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Severe storms cause Mississippi mayhem

Torrential rains led to widespread flooding across parts of the American the Midwest and there is more rain to come

Last Modified: 22 Apr 2013 10:07
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The rain was heavy enough in Chicago to rip open a sinkhole large enough to swallow three cars. [Reuters]

A state of emergency has been declared across much of the Midwest in the USA after heavy rain caused widespread flooding.  At least three people are known to have died as rivers, streams and creeks overflowed.

No less than six states have been affected. On Sunday, more than 45 rivers or streams were in major flood in parts of Missouri, Iowa, Illinois, Wisconsin, Indiana and Michigan.

The floods have reached record levels in parts of Illinois and Michigan. The rain was heavy enough in Chicago to rip open a sinkhole large enough to swallow three cars. One driver required hospital treatment.

Burlington, Iowa saw the Mississippi River reach its fourth highest level since records began after severe weather brought hail storms and 175mm of rain to the region. A number of people were trapped in their cars and there were mudslides with dozens of roads and bridges damaged or blocked.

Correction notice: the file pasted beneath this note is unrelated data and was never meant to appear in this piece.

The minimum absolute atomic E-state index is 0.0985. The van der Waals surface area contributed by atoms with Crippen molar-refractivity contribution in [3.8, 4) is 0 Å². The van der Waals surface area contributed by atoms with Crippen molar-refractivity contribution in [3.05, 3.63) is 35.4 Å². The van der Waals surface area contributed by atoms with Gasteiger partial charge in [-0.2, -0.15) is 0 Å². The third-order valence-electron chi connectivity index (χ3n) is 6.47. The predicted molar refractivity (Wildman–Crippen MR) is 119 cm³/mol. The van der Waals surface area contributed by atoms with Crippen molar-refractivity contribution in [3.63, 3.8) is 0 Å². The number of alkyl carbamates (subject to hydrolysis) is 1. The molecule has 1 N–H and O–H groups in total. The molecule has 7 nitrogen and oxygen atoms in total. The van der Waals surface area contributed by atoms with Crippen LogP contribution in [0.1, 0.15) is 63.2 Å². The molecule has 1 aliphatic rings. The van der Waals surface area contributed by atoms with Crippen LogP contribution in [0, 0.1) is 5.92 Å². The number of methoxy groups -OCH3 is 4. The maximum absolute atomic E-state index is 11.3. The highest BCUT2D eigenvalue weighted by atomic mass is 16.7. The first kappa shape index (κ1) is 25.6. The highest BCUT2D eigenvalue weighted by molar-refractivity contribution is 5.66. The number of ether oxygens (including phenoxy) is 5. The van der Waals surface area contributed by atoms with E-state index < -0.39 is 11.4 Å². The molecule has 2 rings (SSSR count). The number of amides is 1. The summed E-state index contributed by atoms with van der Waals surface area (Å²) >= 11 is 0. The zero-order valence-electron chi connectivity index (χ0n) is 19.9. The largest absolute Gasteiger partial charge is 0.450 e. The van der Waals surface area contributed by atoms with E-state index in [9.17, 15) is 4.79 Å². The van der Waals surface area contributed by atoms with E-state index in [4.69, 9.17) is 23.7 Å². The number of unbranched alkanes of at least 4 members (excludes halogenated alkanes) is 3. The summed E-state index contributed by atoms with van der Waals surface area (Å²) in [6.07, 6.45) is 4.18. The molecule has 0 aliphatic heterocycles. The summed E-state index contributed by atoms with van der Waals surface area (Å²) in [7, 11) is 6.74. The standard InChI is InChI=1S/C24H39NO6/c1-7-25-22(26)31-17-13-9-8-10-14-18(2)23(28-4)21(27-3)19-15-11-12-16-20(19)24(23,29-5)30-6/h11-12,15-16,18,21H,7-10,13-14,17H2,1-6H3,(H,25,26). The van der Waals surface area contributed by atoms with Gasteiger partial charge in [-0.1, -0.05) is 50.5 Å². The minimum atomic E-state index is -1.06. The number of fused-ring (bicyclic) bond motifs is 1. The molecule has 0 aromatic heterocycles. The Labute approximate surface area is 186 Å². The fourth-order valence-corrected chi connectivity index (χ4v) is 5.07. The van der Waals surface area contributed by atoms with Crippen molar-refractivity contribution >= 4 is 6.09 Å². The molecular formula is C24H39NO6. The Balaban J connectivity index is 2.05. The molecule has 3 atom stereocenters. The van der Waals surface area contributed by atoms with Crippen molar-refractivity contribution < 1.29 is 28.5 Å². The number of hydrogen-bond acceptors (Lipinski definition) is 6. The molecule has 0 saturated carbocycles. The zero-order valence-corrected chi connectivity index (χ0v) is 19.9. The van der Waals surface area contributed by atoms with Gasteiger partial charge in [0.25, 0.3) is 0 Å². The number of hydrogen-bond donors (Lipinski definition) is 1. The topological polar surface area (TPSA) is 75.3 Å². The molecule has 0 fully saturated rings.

In Indiana, the high waters threatened several towns, forcing hundreds of people to evacuate their homes. The Wabash River in Tippecanoe County reached its highest level since 1958.

The flooding is set to linger for some time yet and the river levels in parts of southern Illinois and Missouri may not crest until later this week. Worse still we do expect further rain across much of the Midwest throughout much of Monday night and Tuesday.

We could see a further 25 to 30mm of rain affecting parts of Wisconsin into Missouri. At the same time we could also see a further 15cm of new snow over the Black Hills of South Dakota.

Concerns are further heightened by the heavy snow already lying across northern parts of the Midwest as a result of the long protracted winter. We are likely to see subsequent flooding from this when the thaw sets in over the coming weeks and makes its way into tributaries of the Missouri and Mississippi rivers.

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Source:
Al Jazeera
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